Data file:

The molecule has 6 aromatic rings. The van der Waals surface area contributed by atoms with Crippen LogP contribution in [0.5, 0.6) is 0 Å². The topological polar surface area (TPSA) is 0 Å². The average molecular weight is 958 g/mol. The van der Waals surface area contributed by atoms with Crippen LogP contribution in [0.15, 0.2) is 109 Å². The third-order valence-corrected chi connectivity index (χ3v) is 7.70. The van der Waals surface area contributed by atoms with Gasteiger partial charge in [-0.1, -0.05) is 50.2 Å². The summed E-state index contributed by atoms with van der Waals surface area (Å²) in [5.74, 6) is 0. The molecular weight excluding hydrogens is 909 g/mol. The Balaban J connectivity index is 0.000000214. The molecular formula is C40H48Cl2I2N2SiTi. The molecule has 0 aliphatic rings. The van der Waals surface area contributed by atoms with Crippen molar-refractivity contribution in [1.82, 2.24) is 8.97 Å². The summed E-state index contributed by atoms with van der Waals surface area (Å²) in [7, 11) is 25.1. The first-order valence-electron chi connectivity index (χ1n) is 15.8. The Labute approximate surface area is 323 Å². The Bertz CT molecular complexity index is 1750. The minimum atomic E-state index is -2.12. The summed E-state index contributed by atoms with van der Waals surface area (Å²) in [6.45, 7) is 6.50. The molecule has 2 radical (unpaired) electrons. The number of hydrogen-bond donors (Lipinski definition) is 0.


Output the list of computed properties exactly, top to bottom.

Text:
The molecule has 6 aromatic rings. The van der Waals surface area contributed by atoms with Crippen LogP contribution in [0.5, 0.6) is 0 Å². The topological polar surface area (TPSA) is 0 Å². The average molecular weight is 958 g/mol. The van der Waals surface area contributed by atoms with Crippen LogP contribution in [0.15, 0.2) is 109 Å². The third-order valence-corrected chi connectivity index (χ3v) is 7.70. The van der Waals surface area contributed by atoms with Gasteiger partial charge in [-0.1, -0.05) is 50.2 Å². The summed E-state index contributed by atoms with van der Waals surface area (Å²) in [5.74, 6) is 0. The molecular weight excluding hydrogens is 909 g/mol. The Balaban J connectivity index is 0.000000214. The molecular formula is C40H48Cl2I2N2SiTi. The molecule has 0 aliphatic rings. The van der Waals surface area contributed by atoms with Crippen molar-refractivity contribution in [1.82, 2.24) is 8.97 Å². The summed E-state index contributed by atoms with van der Waals surface area (Å²) in [7, 11) is 25.1. The first-order valence-electron chi connectivity index (χ1n) is 15.8. The Labute approximate surface area is 323 Å². The Bertz CT molecular complexity index is 1750. The minimum atomic E-state index is -2.12. The summed E-state index contributed by atoms with van der Waals surface area (Å²) in [6.45, 7) is 6.50. The molecule has 2 radical (unpaired) electrons. The number of hydrogen-bond donors (Lipinski definition) is 0.